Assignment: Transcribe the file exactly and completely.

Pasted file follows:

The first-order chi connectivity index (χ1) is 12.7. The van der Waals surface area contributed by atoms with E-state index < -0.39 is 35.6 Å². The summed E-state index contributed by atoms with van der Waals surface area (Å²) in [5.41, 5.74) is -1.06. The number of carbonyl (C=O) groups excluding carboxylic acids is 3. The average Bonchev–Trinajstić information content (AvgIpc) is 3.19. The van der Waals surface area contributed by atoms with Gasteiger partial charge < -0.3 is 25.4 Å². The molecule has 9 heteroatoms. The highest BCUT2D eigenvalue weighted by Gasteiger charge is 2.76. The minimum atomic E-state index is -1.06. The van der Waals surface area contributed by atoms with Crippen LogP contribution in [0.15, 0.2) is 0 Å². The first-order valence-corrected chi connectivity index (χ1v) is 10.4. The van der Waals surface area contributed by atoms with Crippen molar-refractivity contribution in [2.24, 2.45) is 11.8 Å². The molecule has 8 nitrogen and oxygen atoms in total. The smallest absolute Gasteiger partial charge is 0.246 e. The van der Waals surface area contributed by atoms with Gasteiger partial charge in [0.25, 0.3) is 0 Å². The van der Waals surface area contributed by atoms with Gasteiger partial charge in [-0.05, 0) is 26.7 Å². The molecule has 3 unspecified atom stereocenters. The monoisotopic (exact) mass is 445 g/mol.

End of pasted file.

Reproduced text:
The first-order chi connectivity index (χ1) is 12.7. The van der Waals surface area contributed by atoms with E-state index < -0.39 is 35.6 Å². The summed E-state index contributed by atoms with van der Waals surface area (Å²) in [5.41, 5.74) is -1.06. The number of carbonyl (C=O) groups excluding carboxylic acids is 3. The average Bonchev–Trinajstić information content (AvgIpc) is 3.19. The van der Waals surface area contributed by atoms with Gasteiger partial charge < -0.3 is 25.4 Å². The molecule has 9 heteroatoms. The highest BCUT2D eigenvalue weighted by Gasteiger charge is 2.76. The minimum atomic E-state index is -1.06. The van der Waals surface area contributed by atoms with Crippen LogP contribution in [0.15, 0.2) is 0 Å². The first-order valence-corrected chi connectivity index (χ1v) is 10.4. The van der Waals surface area contributed by atoms with Crippen molar-refractivity contribution in [2.24, 2.45) is 11.8 Å². The molecule has 8 nitrogen and oxygen atoms in total. The smallest absolute Gasteiger partial charge is 0.246 e. The van der Waals surface area contributed by atoms with Gasteiger partial charge in [0.25, 0.3) is 0 Å². The van der Waals surface area contributed by atoms with Gasteiger partial charge in [-0.05, 0) is 26.7 Å². The molecule has 3 unspecified atom stereocenters. The monoisotopic (exact) mass is 445 g/mol.